Added: Ceara Moncayo - Date: 23.10.2021 06:15 - Views: 13531 - Clicks: 3025
Although a brutal gang rape in Delhi last December grabbed national headlines and caused a public outcry, sex trafficking in India has not provoked the same degree of outrage.
But the gap between enactment and enforcement remains unacceptably wide. Parliament acted in response to the recommendations of a judicial committee led by the late Justice Jagdish Sharan Verma. In addition to urging tougher laws protecting women and children from abuse, the Verma Report recommended stiffer penalties for sex-related crimes as well as swifter justice for the perpetrators. The New York Times recently reported on widespread human trafficking of young girls in the state of Jharkhand and on the trafficking of impoverished girls into India from neighboring Nepal.
Persistent poverty is a major factor. Many vulnerable women and girls are lured by promises of employment, and some parents are desperate enough to sell their daughters to traffickers. The caste system compounds the problem. Victims of sex trafficking disproportionately come from disadvantaged segments of Indian society. Trafficking is profitable and corruption is widespread. It is all too easy for traffickers to buy off police and other law-enforcement agents. The police must face strong disciplinary consequences for turning a blind eye, and those who commit sex crimes must know that they risk speedy prosecution and stiff sentences.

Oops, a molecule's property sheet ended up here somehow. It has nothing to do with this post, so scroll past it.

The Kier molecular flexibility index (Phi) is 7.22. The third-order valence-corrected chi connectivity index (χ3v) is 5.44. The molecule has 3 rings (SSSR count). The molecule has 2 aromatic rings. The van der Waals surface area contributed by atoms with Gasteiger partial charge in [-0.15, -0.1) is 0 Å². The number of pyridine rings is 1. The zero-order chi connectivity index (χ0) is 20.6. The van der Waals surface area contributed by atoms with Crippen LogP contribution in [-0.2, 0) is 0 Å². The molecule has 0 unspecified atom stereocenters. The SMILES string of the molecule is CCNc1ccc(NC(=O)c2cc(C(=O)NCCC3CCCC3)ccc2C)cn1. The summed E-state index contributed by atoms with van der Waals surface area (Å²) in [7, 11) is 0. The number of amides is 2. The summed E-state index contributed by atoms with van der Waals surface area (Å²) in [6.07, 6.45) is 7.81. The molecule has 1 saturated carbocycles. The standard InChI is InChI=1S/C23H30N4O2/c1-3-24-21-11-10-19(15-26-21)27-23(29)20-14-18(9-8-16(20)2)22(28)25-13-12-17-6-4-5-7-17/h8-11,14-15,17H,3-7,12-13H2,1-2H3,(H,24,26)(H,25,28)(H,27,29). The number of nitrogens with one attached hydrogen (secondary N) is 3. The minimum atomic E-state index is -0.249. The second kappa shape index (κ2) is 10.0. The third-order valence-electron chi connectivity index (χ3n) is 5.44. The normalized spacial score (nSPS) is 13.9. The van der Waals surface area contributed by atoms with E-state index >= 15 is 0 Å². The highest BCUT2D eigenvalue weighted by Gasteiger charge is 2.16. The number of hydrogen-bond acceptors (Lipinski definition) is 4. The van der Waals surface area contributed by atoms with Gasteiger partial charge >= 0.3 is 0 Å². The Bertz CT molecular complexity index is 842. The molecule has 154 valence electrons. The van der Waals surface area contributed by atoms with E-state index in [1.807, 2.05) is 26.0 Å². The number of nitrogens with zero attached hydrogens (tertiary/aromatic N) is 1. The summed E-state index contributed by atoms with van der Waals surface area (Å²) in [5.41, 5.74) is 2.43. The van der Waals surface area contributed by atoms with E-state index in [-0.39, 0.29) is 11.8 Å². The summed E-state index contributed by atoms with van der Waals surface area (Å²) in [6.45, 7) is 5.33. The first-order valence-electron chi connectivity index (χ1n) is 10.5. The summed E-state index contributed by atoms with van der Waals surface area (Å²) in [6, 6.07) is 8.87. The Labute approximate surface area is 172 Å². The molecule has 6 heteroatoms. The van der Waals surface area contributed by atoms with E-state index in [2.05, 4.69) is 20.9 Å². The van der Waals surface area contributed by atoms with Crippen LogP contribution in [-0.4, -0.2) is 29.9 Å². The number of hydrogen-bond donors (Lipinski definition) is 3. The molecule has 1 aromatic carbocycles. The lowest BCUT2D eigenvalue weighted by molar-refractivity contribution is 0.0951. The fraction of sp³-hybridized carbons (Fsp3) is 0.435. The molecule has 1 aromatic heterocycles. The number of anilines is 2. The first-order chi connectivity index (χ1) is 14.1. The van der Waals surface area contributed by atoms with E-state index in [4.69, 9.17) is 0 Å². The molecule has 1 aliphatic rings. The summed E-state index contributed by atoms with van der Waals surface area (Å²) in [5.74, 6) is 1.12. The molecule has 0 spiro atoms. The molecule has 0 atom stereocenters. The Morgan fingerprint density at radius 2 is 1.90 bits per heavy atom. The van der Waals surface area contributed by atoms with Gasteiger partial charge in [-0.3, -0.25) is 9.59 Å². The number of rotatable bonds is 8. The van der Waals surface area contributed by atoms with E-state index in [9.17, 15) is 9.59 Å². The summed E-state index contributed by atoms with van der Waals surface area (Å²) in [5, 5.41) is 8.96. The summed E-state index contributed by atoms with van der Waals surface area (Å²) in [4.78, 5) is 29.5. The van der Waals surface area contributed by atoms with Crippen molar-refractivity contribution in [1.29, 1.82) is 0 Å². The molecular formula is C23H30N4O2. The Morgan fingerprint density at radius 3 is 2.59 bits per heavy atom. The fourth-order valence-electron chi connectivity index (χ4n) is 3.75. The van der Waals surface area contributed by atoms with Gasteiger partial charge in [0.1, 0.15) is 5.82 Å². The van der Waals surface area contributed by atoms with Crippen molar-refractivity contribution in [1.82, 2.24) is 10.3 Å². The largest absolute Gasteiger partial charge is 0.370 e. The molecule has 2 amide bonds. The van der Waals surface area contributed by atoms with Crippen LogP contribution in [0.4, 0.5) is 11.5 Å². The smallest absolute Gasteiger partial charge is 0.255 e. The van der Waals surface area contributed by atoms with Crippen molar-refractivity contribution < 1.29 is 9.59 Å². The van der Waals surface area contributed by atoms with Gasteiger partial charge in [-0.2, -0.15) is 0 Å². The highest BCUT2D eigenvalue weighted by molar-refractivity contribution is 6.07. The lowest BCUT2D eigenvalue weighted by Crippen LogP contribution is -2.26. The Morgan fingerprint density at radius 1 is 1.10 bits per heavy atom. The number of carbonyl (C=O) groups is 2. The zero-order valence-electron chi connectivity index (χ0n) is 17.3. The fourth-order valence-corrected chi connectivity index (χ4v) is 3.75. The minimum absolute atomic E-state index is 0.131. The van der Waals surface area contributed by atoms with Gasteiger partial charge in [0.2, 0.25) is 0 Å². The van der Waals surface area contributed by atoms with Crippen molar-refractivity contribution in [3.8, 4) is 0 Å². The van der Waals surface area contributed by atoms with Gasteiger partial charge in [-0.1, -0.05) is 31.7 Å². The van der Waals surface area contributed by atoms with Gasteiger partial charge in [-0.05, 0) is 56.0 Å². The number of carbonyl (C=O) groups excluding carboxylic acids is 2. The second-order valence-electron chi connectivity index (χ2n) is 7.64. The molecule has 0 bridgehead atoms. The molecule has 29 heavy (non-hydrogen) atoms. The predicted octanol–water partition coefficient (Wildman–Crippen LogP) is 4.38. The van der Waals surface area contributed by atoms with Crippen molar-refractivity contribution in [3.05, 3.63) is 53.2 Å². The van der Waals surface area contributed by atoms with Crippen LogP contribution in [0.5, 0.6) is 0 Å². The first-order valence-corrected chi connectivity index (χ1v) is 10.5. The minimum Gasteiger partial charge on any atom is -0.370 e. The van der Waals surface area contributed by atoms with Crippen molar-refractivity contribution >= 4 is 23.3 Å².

Until attitudes in India toward women change and poor children gain the skills they need to take control of their futures, sex trafficking and the damage it inflicts will continue. Opinion Sex Trafficking in India.Indian women for sex New york
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Sex Trafficking in India